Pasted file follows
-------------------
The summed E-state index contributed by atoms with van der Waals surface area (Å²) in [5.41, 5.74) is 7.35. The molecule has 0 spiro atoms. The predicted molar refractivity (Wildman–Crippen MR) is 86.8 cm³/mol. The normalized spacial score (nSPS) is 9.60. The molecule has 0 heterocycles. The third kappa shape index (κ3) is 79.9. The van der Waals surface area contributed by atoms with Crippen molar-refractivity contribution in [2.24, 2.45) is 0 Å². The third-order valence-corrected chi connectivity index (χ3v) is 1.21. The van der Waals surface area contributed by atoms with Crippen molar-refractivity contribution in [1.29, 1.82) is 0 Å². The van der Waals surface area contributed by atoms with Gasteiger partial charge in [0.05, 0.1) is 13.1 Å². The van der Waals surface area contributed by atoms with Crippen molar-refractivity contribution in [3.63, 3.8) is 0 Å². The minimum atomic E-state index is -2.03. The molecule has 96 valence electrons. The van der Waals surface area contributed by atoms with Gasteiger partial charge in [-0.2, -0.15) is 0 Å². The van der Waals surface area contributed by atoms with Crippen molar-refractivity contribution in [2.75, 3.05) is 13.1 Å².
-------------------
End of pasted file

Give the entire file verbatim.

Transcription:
The summed E-state index contributed by atoms with van der Waals surface area (Å²) in [5.41, 5.74) is 7.35. The molecule has 0 spiro atoms. The predicted molar refractivity (Wildman–Crippen MR) is 86.8 cm³/mol. The normalized spacial score (nSPS) is 9.60. The molecule has 0 heterocycles. The third kappa shape index (κ3) is 79.9. The van der Waals surface area contributed by atoms with Crippen molar-refractivity contribution in [2.24, 2.45) is 0 Å². The third-order valence-corrected chi connectivity index (χ3v) is 1.21. The van der Waals surface area contributed by atoms with Crippen molar-refractivity contribution in [1.29, 1.82) is 0 Å². The van der Waals surface area contributed by atoms with Gasteiger partial charge in [0.05, 0.1) is 13.1 Å². The van der Waals surface area contributed by atoms with Crippen molar-refractivity contribution in [3.63, 3.8) is 0 Å². The minimum atomic E-state index is -2.03. The molecule has 96 valence electrons. The van der Waals surface area contributed by atoms with Gasteiger partial charge in [-0.2, -0.15) is 0 Å². The van der Waals surface area contributed by atoms with Crippen molar-refractivity contribution in [2.75, 3.05) is 13.1 Å².